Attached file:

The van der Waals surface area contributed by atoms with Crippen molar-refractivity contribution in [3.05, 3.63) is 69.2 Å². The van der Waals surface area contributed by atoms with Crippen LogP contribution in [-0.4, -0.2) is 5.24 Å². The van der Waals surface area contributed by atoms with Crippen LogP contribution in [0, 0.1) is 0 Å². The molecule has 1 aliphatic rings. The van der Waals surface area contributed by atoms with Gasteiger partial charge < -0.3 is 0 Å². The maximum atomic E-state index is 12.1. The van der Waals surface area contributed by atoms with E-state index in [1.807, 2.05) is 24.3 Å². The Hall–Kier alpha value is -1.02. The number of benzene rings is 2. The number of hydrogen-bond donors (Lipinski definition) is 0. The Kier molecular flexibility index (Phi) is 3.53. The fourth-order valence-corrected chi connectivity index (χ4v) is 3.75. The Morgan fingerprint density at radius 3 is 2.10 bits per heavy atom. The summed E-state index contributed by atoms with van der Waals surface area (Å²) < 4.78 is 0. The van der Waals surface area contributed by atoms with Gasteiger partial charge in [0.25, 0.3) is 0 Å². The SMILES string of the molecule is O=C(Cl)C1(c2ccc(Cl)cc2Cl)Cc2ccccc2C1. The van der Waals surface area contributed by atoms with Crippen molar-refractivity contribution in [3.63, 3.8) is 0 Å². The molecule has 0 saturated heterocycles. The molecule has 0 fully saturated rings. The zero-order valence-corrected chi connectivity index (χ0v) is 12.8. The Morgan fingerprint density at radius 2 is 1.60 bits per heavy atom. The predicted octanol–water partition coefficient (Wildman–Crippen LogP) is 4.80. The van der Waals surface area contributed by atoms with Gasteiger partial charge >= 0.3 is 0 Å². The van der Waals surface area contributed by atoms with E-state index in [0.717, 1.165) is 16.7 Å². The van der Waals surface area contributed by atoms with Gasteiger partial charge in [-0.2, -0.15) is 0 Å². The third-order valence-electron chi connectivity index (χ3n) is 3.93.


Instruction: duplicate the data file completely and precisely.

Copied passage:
The van der Waals surface area contributed by atoms with Crippen molar-refractivity contribution in [3.05, 3.63) is 69.2 Å². The van der Waals surface area contributed by atoms with Crippen LogP contribution in [-0.4, -0.2) is 5.24 Å². The van der Waals surface area contributed by atoms with Crippen LogP contribution in [0, 0.1) is 0 Å². The molecule has 1 aliphatic rings. The van der Waals surface area contributed by atoms with Gasteiger partial charge < -0.3 is 0 Å². The maximum atomic E-state index is 12.1. The van der Waals surface area contributed by atoms with E-state index in [1.807, 2.05) is 24.3 Å². The Hall–Kier alpha value is -1.02. The number of benzene rings is 2. The number of hydrogen-bond donors (Lipinski definition) is 0. The Kier molecular flexibility index (Phi) is 3.53. The fourth-order valence-corrected chi connectivity index (χ4v) is 3.75. The Morgan fingerprint density at radius 3 is 2.10 bits per heavy atom. The summed E-state index contributed by atoms with van der Waals surface area (Å²) < 4.78 is 0. The van der Waals surface area contributed by atoms with Gasteiger partial charge in [0.25, 0.3) is 0 Å². The SMILES string of the molecule is O=C(Cl)C1(c2ccc(Cl)cc2Cl)Cc2ccccc2C1. The van der Waals surface area contributed by atoms with Crippen molar-refractivity contribution in [3.63, 3.8) is 0 Å². The molecule has 0 saturated heterocycles. The molecule has 0 fully saturated rings. The zero-order valence-corrected chi connectivity index (χ0v) is 12.8. The Morgan fingerprint density at radius 2 is 1.60 bits per heavy atom. The predicted octanol–water partition coefficient (Wildman–Crippen LogP) is 4.80. The van der Waals surface area contributed by atoms with Gasteiger partial charge >= 0.3 is 0 Å². The van der Waals surface area contributed by atoms with E-state index in [0.717, 1.165) is 16.7 Å². The van der Waals surface area contributed by atoms with Gasteiger partial charge in [-0.2, -0.15) is 0 Å². The third-order valence-electron chi connectivity index (χ3n) is 3.93.